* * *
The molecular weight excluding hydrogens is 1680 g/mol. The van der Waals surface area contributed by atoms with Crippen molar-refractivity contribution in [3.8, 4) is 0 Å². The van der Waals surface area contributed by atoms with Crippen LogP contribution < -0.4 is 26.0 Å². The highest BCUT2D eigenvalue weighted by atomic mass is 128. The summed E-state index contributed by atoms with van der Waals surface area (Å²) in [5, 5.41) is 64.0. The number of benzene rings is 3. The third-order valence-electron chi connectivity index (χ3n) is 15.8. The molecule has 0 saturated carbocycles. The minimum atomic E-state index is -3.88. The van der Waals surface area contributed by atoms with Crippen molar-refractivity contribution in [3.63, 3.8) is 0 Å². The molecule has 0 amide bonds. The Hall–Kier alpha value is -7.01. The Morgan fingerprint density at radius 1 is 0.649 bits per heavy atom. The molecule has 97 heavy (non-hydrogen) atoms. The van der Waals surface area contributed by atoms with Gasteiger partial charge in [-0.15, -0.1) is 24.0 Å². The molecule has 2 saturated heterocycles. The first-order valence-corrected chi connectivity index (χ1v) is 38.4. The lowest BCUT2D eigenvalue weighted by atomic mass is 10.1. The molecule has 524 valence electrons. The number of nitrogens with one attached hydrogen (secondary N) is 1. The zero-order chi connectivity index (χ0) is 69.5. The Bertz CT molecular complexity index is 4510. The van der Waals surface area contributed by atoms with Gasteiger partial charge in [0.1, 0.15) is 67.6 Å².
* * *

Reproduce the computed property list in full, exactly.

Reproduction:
The molecular weight excluding hydrogens is 1680 g/mol. The van der Waals surface area contributed by atoms with Crippen molar-refractivity contribution in [3.8, 4) is 0 Å². The van der Waals surface area contributed by atoms with Crippen LogP contribution < -0.4 is 26.0 Å². The highest BCUT2D eigenvalue weighted by atomic mass is 128. The summed E-state index contributed by atoms with van der Waals surface area (Å²) in [5, 5.41) is 64.0. The number of benzene rings is 3. The third-order valence-electron chi connectivity index (χ3n) is 15.8. The molecule has 0 saturated carbocycles. The minimum atomic E-state index is -3.88. The van der Waals surface area contributed by atoms with Crippen molar-refractivity contribution in [3.63, 3.8) is 0 Å². The molecule has 0 amide bonds. The Hall–Kier alpha value is -7.01. The Morgan fingerprint density at radius 1 is 0.649 bits per heavy atom. The molecule has 97 heavy (non-hydrogen) atoms. The van der Waals surface area contributed by atoms with Gasteiger partial charge in [-0.15, -0.1) is 24.0 Å². The molecule has 2 saturated heterocycles. The first-order valence-corrected chi connectivity index (χ1v) is 38.4. The lowest BCUT2D eigenvalue weighted by atomic mass is 10.1. The molecule has 524 valence electrons. The number of nitrogens with one attached hydrogen (secondary N) is 1. The zero-order chi connectivity index (χ0) is 69.5. The Bertz CT molecular complexity index is 4510. The van der Waals surface area contributed by atoms with Gasteiger partial charge in [0.1, 0.15) is 67.6 Å².